Gates on polio: Zero is the number we need to get to
ABU DHABI // Polio will be relegated to the history books in five years, billionaire businessman Bill Gates vowed as he kicked off the first Global Vaccine Summit in the capital last night.
Addressing a crowd of hundreds to start the two-day conference, Mr Gates said the eradication of the deadly disease was tantalisingly close. Today, there are the fewest polio cases in the fewest countries ever.
The summit, which continues today, will call for the final push to get the vaccine to fight the disease to every child in the world.
"In my very first career at Microsoft, the dream was to put a computer on the desk in every home," said Mr Gates, co-chair of the Bill and Melinda Gates Foundation. "In my second career, at the foundation, the dream is to make vaccines available to every child."
Mr Gates celebrated the tremendous progress that has been made globally since the launch of the Global Polio Eradication Initiative in 1988.
Back then, polio paralysed or killed an estimated 350,000 children annually. Last year, there were 223 cases. It represents a 99.9 per cent reduction in the number of cases globally.
A major milestone has been India, once the country where the crippling condition was most prevalent. It has now gone two years without a new wild polio case, despite a large population, inconsistent infrastructure and hard-to-reach migrant groups.
Watch Bill Gates' speech at the Global Vaccine Summit in Abu Dhabi here.
But while last night was very much about celebrating the global effort in fighting polio - the audience was silenced by images of success stories from countries now free of the disease - Mr Gates also focused on the need to do more.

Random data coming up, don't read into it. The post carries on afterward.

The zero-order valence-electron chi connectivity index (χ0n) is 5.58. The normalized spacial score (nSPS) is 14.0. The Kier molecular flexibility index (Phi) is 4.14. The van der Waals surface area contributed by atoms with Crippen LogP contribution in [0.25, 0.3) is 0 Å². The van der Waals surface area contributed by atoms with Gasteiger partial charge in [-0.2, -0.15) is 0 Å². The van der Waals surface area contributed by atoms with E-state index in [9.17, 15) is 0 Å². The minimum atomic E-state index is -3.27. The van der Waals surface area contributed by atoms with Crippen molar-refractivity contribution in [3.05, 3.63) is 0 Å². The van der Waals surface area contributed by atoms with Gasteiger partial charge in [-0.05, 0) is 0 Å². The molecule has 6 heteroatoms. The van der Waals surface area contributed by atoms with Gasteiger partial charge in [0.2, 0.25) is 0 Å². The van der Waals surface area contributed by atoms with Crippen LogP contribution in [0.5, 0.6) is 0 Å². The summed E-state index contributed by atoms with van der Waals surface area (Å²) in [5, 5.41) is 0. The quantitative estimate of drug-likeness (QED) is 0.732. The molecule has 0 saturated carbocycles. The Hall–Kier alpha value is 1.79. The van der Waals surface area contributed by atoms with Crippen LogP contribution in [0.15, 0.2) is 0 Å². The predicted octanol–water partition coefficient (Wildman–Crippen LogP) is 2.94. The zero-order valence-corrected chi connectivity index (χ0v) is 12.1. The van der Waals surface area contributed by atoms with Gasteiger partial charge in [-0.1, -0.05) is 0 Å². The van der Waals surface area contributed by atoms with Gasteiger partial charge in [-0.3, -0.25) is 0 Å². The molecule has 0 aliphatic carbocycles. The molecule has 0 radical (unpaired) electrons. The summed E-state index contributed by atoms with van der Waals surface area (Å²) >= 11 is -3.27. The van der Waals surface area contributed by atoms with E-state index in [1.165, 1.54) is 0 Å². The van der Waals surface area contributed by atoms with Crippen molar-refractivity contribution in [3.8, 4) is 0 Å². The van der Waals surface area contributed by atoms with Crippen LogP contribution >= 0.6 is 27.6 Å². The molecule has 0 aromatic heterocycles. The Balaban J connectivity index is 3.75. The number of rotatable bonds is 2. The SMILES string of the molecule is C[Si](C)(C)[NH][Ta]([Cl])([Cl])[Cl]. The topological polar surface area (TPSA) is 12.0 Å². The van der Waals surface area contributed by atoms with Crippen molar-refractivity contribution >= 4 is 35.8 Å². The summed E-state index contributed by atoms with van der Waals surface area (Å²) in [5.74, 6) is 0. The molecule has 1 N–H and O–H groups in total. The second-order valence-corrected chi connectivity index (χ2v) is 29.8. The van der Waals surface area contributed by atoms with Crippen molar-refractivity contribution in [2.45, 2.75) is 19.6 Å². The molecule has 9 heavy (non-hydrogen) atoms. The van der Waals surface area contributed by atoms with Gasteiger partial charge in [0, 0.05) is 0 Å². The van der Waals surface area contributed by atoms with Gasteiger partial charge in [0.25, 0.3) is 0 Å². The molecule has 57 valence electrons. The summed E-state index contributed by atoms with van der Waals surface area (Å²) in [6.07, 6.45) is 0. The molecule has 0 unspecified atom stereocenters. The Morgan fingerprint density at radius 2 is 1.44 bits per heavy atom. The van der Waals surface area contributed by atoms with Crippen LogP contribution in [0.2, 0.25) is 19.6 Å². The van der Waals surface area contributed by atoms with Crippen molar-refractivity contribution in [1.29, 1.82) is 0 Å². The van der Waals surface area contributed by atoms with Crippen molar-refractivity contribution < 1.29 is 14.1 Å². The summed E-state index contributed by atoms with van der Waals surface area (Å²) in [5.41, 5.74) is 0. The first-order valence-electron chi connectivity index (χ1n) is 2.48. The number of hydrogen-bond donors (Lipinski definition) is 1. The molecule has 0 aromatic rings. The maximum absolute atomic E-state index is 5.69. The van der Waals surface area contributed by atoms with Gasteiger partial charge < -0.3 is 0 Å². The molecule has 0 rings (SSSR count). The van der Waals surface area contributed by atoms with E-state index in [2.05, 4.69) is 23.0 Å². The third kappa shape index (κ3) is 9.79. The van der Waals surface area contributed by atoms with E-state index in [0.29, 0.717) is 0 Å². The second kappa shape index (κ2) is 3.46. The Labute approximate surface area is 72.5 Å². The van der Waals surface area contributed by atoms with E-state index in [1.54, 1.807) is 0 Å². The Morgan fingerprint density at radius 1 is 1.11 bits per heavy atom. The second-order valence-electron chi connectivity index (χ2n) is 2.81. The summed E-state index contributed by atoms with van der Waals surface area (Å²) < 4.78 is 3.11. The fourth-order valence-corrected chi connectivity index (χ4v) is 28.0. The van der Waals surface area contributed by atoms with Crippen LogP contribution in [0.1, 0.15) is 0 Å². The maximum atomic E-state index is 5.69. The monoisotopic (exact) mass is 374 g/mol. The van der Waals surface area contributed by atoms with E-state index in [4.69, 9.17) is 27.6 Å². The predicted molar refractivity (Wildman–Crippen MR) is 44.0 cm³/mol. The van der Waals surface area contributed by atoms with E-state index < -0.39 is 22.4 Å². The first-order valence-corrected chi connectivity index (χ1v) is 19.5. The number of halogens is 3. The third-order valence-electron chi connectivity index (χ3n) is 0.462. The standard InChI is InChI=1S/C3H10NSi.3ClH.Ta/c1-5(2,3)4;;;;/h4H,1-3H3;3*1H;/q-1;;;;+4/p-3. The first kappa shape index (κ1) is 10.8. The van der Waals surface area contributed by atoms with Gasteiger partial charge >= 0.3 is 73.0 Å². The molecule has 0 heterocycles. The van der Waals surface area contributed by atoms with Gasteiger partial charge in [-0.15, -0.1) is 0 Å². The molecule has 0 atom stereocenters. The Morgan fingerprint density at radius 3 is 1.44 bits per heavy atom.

The job, he said, was not yet done with polio still endemic in Nigeria, Afghanistan and Pakistan.
The Global Summit, he said, was a historic event that could achieve one of the greatest steps in health care in this generation by making polio only the second disease, after smallpox in 1980, to be declared eradicated.
"You have heard we are very close," he said. "But it is fair to say the last two years have given us a bit of a humbling lesson to get these last three countries. To win the fight we are going to really have to knuckle down.
"Some say if you have so few cases couldn't you just back off? The answer is no. Because we have so few cases, it is all the [more] important to get to zero. If we don't get to zero we have to continue this high level of spending and high level of resources just to avoid going back to where we were at the beginning.
"Only by getting back to zero then can we stop doing these special efforts, and take all of this energy and resources and put them against the other diseases. Zero is the number we need to get to."
Mr Gates hailed the generosity of philanthropists such as Sheikh Mohammed bin Zayed, Crown Prince of Abu Dhabi and Deputy Supreme Commander of the Armed Forces.
"Five years ago I first met His Highness, the Crown Prince, and since then we have built a very strong partnership as well as an enduring friendship, and we are collaborating in this global health endeavour in taking on impressive goals together."
Despite polio being the biggest focus of the Bill and Melinda Gates Foundation, Mr Gates also addressed the need to bridge the gap between the accessibility of vaccines in rich and poor countries.
"Right now we live in a world where a child born in a poor country does not have the same shot in life as a child born in a rich country. At the same time, we live in a world to correct this injustice.
"With your continued dedication and leadership, we need to get it done.
"We have a unique window of opportunity now to end polio and save millions of lives with vaccines. With your continued dedication and leadership we can give every child this opportunity, unlocking more human promise than ever before. This will be a great gift for our generation and generations to come."
Today we are closer than ever to the day where no child will go without vaccines, he said.
Sheikha Lubna Al Qasimi, the Minister of International Cooperation, also spoke of the need for every child to have access to vaccines at the event.
"We are inching closer to delivering a polio-free world," Sheikha Lubna told the audience.
"Imagine our joy when polio finally becomes a closed chapter in history."
Published: April 25, 2013 04:00 AM